Le Guin's Fantasy stories may be her most personal work, and have given some of her readers more pleasure than anything she has written. The initial Earthsea trilogy, austere but vivid, is a major work whose appeal goes far beyond the teenagers at whom in the first instance it was aimed: A Wizard of Earthsea (1968), The Tombs of Atuan (Winter 1970/1971 Worlds of Fantasy #3: exp 1971) and The Farthest Shore (1972; slightly cut 1973), collected as Earthsea (omni 1977; vt The Earthsea Trilogy 1979). Set on Islands in an ocean world, the trilogy tells of training in a Magic so rigorous in its principles as to be easily understood as a form of alternate science. The books recount episodes in the apprenticeship, the full-powered maturity and the final death-quest of a magician, Ged. A grave joyfulness pervades the trilogy, which is perhaps more maturely thoughtful (while remaining exciting) than the comparable Narnia series of C S Lewis. However, over the next decade a certain backlash against Le Guin became evident from the women's movement. It was alleged that, especially in this trilogy, Le Guin saw men as the actors and doers in the world (magicians are male) while women remain the still centre, the well from which they drink. Le Guin's Feminism certainly altered in nature over the next two decades (as evident in Always Coming Home), and she also made a kind of restitution by writing a fourth novel in the Earthsea series: Tehanu: The Last Book of Earthsea (1990). It is a sad, powerful, quiet book about the strength of women (and the ultimate impotence of Ged); it won a Nebula. Earthsea Revisioned (1992 lecture given as "Children, Men and Dragons"; 1993 chap) considers some issues raised within – and by – the sequence. Tales from Earthsea (coll 2001) and The Other Wind (2001), both assembled as Tales from Earthsea & The Other Wind (omni 2001), explore threats to, and the maintenance of, a balanced universe. The novel is particularly scathing – though in a subcutaneous manner easily missed – about Religions that attempt to disrupt the balance through their advocacy of Immortality. But as there is no heaven in Earthsea, the religious dead are endangering the workings of reality by clogging limbo, and must be released in order to die properly.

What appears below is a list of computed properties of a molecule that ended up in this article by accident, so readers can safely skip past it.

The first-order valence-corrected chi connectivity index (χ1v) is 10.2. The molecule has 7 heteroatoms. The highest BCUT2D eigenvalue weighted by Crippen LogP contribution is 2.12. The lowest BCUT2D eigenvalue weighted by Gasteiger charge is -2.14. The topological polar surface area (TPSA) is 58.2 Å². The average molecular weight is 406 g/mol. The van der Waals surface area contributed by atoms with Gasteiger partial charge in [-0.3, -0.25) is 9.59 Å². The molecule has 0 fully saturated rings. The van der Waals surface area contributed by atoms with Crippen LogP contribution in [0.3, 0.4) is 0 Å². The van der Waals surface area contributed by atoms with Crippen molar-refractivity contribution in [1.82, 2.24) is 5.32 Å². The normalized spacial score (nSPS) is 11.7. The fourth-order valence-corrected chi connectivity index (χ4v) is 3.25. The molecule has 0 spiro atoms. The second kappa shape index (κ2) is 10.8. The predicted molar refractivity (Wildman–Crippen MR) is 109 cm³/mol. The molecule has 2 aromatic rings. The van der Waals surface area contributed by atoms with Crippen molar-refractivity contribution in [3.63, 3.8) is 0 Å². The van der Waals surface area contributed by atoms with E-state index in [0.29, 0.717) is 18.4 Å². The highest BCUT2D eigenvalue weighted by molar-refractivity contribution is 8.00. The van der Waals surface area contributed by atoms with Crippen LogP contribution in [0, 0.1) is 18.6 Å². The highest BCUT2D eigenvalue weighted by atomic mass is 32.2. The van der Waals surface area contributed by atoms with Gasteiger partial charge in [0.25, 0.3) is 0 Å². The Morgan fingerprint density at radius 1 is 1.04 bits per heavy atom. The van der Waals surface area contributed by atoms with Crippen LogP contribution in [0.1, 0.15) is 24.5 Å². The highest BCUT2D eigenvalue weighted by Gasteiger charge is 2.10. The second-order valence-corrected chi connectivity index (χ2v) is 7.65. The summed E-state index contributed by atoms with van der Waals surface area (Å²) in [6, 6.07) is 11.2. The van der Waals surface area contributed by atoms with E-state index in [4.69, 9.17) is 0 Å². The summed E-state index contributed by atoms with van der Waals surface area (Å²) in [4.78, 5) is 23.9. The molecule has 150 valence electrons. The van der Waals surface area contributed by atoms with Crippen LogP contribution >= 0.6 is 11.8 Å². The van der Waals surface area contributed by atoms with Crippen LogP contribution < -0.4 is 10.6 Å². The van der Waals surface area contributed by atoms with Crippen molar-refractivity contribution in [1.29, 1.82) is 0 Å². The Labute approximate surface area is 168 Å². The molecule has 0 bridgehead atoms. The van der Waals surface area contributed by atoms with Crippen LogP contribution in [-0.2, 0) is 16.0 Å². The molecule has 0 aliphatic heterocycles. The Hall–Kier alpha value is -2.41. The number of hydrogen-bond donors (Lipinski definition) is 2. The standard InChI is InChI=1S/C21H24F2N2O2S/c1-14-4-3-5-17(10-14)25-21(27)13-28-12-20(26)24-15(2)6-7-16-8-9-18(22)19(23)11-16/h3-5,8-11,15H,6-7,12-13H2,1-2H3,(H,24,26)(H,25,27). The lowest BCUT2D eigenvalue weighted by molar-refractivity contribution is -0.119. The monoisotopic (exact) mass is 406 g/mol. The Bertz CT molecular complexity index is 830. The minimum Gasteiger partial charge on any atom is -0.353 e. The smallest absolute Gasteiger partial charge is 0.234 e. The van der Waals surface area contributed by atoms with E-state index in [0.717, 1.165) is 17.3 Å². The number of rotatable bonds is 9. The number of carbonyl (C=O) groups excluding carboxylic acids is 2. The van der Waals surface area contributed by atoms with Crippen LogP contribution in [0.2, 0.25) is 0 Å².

Over and above her main series and individual stories, Le Guin's further work has remained various. The Beginning Place (1980; vt Threshold 1980), is a poignant fantasy novel for young adults about an ambiguously desirable alternate world; the Annals of the Western Shore, comprising Gifts (2004), Voices (2006) and Powers (2007), the last of which gained a Nebula, is a Young Adult fantasy sequence. Lavinia (2008) depicts the life of Aeneas's wife; Virgil, whose ghost appears to Lavinia, hardly mentions her, but she is the only one of his characters to understand her fictionality – the relationship between Creator and autonomous Created interestingly shaped Brian W Aldiss's near-contemporary Jocasta: "Wife and Mother" (2005). Of Le Guin's four anthologies – Nebula Award Stories 11 (anth 1976); Interfaces (anth 1980) and Edges (anth 1980), both with Virginia Kidd; and The Norton Book of Science Fiction: North American Science Fiction, 1960-1990 (anth 1993) with Brian Attebery, assisted by Karen Joy Fowler – the latter anthology has proved most influential by far. Later nonfiction pieces, mostly literary essays and reviews, have been assembled in Dancing at the End of the World: Thoughts on Words, Women, Places (coll 1989), Cheek by Jowl (coll 2009) and elsewhere. In 1989 she received the Pilgrim Award for services to sf criticism.